Classification of spinal cord disorders


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Classification of spinal cord disorders

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Classification of spinal cord disorders

  1. 1. Spinal cord disorders-classification Non compressive Heredo-degenerative o MND 1. Progressive muscular atrophy PMA 2. Amyotrophic lateral sclerosis (ALS) 3. Progressive bulbar palsy 4. Pseudobulbar palsy o Spinal muscular atrophy  Infantile  Childhood  Adult o Hereditary spastic paraparesis o Spinocerebellar degeneration o Friedreich’s ataxia o Syringomyelia/bulbia Inflammatory o Transverse myelitis o Multiple sclerosis o Neuromyelitis optica (Devic’s Dx) o Radiation myelopathy Infective o Poliomyelitis o TB-meningitis, arachnoditis, granuloma, tuberculoma o Syphilis o HIV o HTLV o Schistosomiasis Vascular o Infarction-ant spinal artery thrombosis o Haemorrhage o AV malformation Nutritional o Deficiencies  B12-SACD  E o Toxic  Lathyrism  Konzo - tropical ataxic neuropathy
  2. 2. Compressive Extradural o Metastases:  Bronchus  Breast  Prostate  Lymphoma  Thyroid  Melanoma Extramedullary o Meningioma o Neurofibroma o Ependymoma Intramedullary o Glioma o Ependymoma o Haemangioblastoma o Lipoma o AV malformation o Teratoma Referance Netter_s_Neurology, Kumar & Clark - Clinical Medicine 8E
  3. 3. A 16-year-old boy suddenly began to walk with both knees in a flexed posture. Initially, his parents thought he was just joking. However, later that evening he began to experience knife-like pain in midback radiating around his ribs toward his epigastrium. The next morning, he awakened unable to get out of bed. He was unable to void. On neurologic examination he was paraplegic, his muscle stretch reflexes were absent, and his plantar response “ambiguous.” Sensory exam suggested a T10 level for both pain and temperature modalities. Pertinent laboratory findings included CSF findings with a protein 175 mg/dL, and 30 WBC with 90% lymphocytes. Nerve conductions demonstrated prolonged F waves but otherwise normal motor and sensory nerve conductions. The spinal cord had a focal demyelinating lesion with gadolinium enhancement involving most of its transverse diameter at T9–T11. Unfortunately a course of intravenous (IV) methylprednisolone was ineffective; he remained paraplegic, with a persistent dense sensory level and ongoing incontinence. Spinal Cord Disorders Compressive Vascular Spinal Cord Disorders Inflammatory Infectious Epidural, intradural, or intramedullary neoplasm Epidural abscess Epidural hemorrhage Cervical spondylosis Herniated disk Posttraumatic compression by # or displaced vertebra or hemorrhage AVM Antiphospholipid syndrome & other hypercoagulable states Multiple sclerosis Neuromyelitis optica Transverse myelitis Sarcoidosis Sjögren-related myelopathy SLE Vasculitis Viral: VZV, HSV-1 & -2, CMV, HIV, HTLV-I, others Bacterial & mycobacterial: Borrelia, Listeria, syphilis, others Mycoplasma pneumoniae Parasitic: Schistosomiasis, Toxoplasmosis Syringomyelia Developmental Meningomyelocele Tethered cord syndrome Metabolic Vitamin B12 ↓ (subacute combined degeneration) Copper ↓ Acute transverse myelopathy (transverse myelitis) This term is used to describe a cord lesion and paraparesis (or paraplegia) occurring with Viral infections, MS,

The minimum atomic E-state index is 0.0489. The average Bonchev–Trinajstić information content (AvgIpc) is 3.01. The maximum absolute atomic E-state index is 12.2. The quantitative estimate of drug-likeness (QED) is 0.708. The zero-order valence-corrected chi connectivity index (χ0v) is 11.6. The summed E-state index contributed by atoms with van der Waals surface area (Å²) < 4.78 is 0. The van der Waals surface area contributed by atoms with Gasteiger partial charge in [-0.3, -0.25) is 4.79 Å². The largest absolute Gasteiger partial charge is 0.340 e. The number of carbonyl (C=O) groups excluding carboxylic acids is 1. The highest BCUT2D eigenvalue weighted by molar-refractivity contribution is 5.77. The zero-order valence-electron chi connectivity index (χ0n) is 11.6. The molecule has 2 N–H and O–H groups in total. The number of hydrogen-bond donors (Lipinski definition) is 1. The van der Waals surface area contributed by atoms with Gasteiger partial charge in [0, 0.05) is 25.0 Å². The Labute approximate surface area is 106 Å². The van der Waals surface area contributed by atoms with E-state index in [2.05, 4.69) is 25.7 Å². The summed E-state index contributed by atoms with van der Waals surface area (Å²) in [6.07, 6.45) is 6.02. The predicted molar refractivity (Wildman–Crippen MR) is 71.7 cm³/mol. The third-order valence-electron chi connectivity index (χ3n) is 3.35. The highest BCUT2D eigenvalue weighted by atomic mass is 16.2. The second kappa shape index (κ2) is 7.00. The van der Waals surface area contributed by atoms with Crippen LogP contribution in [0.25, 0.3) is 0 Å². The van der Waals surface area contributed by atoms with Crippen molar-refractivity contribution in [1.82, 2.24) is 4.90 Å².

4. 4. MCTD & Other inflammatory and vascular disorders, e.g. Hiv, sarcoid, syphilis, Radiation myelopathy & Anterior spinal artery occlusion. MRI is usually required to exclude cord compression. Management of paraplegia Symptomatic 1. Bladder. Catheterization is usually necessary initially. Many patients self-catheterize, or develop reflex bladder emptying, helped by abdominal pressure. Free urinary drainage is essential to avoid stasis, subsequent infection and calculi. 2. Bowel. Constipation and impaction must be avoided. (Stool softeners) Following acute paraplegia, manual evacuation is necessary; reflex emptying develops later. 3. Lower limbs. Passive physiotherapy helps to prevent contractures. Severe spasticity, with flexor or extensor spasms, may be helped by baclofen, diazepam, dantrolene, tizanidine or botulinum toxin injections. Supportive 1. Skin care. Risks of pressure sores and their sequelae are serious. Meticulous attention must be paid to cleanliness and to turning every 2 hours. The sacrum, iliac crests, greater trochanters, heels and malleoli should be inspected frequently. Ripple mattresses/water beds are useful. If pressure sores develop, plastic surgical repair may be required. Pressure palsies, e.g. of ulnar nerves, must be avoided. 2. DVT prophylaxis/ crepe bandage 3. Prevent orthostatic pneumonia: physiotherapy 4. Rehabilitation Many patients with traumatic paraplegia or tetraplegia return to self-sufficiency. Specialist advice from a skilled rehabilitation unit is necessary. Lightweight, specially adapted wheelchairs are available. Patients with paraplegia have substantial practical, psychological and sexual needs. General health and morale should be reviewed carefully and regularly. Any intercurrent infection is potentially dangerous and should be treated early. Chronic renal failure is a common cause of death. The paraplegic patient needs skilled and prolonged nursing care and training to be aware of problems.